So what can we do—when the differing needs in a group intersect in painful ways?  When a black mother’s fear for the lives of her boys in a hostile world intersects with a Deaf woman’s pain at being robbed of all her communication devices by a thief the police suspect is a local black teen?  When an Egyptian activist’s pride in his heritage bangs up against the blacks students’ need to claim Egypt as Black Culture?  When a sincere, heartfelt gift of a precious object triggers an indigenous students’ pain at the appropriation of her culture and heritage?
I can’t answer that in one blog post—or a dozen.  But I’d like to share some of my own experience—often learned by making mistakes—the experience of an older, Jewish-American, flagrantly Pagan woman writer and teacher who has been struggling with these issues for a lifetime.  I hope to make this the beginning of a small series, and invite the voices of some of the other facilitators and teachers from a variety of backgrounds whom I work with.
So—lesson number one.  Clenching my teeth and muttering “Please, Jesus, rapture me now!” doesn’t help.
Remembering the goal is the starting point.  If our goal is to create a world of justice, how can we respond in a way that will further that will foster more justice?
When we care about justice in this world, and we experience or hear about injustice, we often feel angry, powerless, afraid.  Those feelings are extremely painful—especially helplessness.  I don’t know how to get the cops to stop killing black kids and people of color, or how to stop the theft of indigenous land, or how to close down the tar sands.  But I might know how to police your language, or shame another white person, or lash out at the messenger who reminds me how dire the situation is and how little I’ve done about it.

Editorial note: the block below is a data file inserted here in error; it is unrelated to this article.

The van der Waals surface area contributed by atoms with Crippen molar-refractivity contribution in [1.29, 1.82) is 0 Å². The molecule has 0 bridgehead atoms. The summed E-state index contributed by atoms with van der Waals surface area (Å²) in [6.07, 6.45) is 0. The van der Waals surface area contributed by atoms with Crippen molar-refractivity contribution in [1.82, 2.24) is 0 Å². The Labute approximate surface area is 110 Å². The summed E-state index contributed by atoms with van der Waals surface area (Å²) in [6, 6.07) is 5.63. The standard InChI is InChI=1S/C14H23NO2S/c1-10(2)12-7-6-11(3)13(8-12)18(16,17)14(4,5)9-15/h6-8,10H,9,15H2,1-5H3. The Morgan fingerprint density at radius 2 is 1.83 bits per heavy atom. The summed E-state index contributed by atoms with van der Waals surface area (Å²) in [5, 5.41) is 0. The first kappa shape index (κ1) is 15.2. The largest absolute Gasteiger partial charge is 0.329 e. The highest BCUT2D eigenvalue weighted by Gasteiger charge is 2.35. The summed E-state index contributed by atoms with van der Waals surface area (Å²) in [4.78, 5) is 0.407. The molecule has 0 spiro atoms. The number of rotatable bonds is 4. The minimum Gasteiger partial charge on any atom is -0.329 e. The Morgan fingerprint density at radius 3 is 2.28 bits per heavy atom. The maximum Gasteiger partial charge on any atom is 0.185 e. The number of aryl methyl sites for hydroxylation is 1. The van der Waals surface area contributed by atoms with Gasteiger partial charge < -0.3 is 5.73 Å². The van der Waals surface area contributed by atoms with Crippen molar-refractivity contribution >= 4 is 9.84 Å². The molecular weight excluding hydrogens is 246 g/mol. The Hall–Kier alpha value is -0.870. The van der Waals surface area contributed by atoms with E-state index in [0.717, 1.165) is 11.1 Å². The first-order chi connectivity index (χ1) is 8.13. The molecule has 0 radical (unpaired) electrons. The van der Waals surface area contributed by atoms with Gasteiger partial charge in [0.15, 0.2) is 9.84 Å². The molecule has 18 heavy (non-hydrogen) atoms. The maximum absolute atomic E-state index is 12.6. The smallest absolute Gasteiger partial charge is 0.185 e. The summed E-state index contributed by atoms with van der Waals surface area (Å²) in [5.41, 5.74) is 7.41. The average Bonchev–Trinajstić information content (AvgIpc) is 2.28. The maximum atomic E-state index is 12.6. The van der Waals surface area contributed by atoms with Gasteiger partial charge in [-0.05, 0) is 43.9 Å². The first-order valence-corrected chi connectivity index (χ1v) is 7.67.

But in the role of facilitator or teacher, I can’t do that.  My responsibility is to create an atmosphere where everyone can learn and grow and be heard.  I can’t be responsible to that role and indulge in blaming, shaming, or name-calling.  I need to move the group toward learning, by encouraging and modeling listening, and sitting with the pain that arises, naming and acknowledging it.
Pandora Thomas, who is often my co-facilitator in these matters, always reminds us that the goal is to further real relationships, which include the fullness of conflict and disagreement—not to simply pacify the waters and create a surface harmony.
If we create space in a group to address these deep issues of injustice and discrimination, pain will arise, but so will the opportunity for change and growth and learning on a deeper level.  However, the intensity of the pain can also blow a group apart and make other learning impossible if we are not prepared for it.
So I’ve learned, the hard way, to find the right time and space for these discussions.  Not too early—for the group needs a chance to settle, bond, and build trust.  But not too late.  Not late at night, or right before the day off, or right before the end.
Conflict can be creative and productive—when it stays focused on the issues. When attacks become personal, and people get locked into defensiveness, the underlying issues get buried and we lose a huge opportunity for learning.
Had I been wiser, at that long-ago Seder, I might have been able to step us back from the content of that conflict and say, “Hey, this is really about the deep pain of feeling excluded.  The pain lesbians feel at being excluded from the Jewish mainstream—and the pain we all feel as Jews about being excluded for 2000 years.  Once we acknowledge that pain, maybe we can find some common ground.”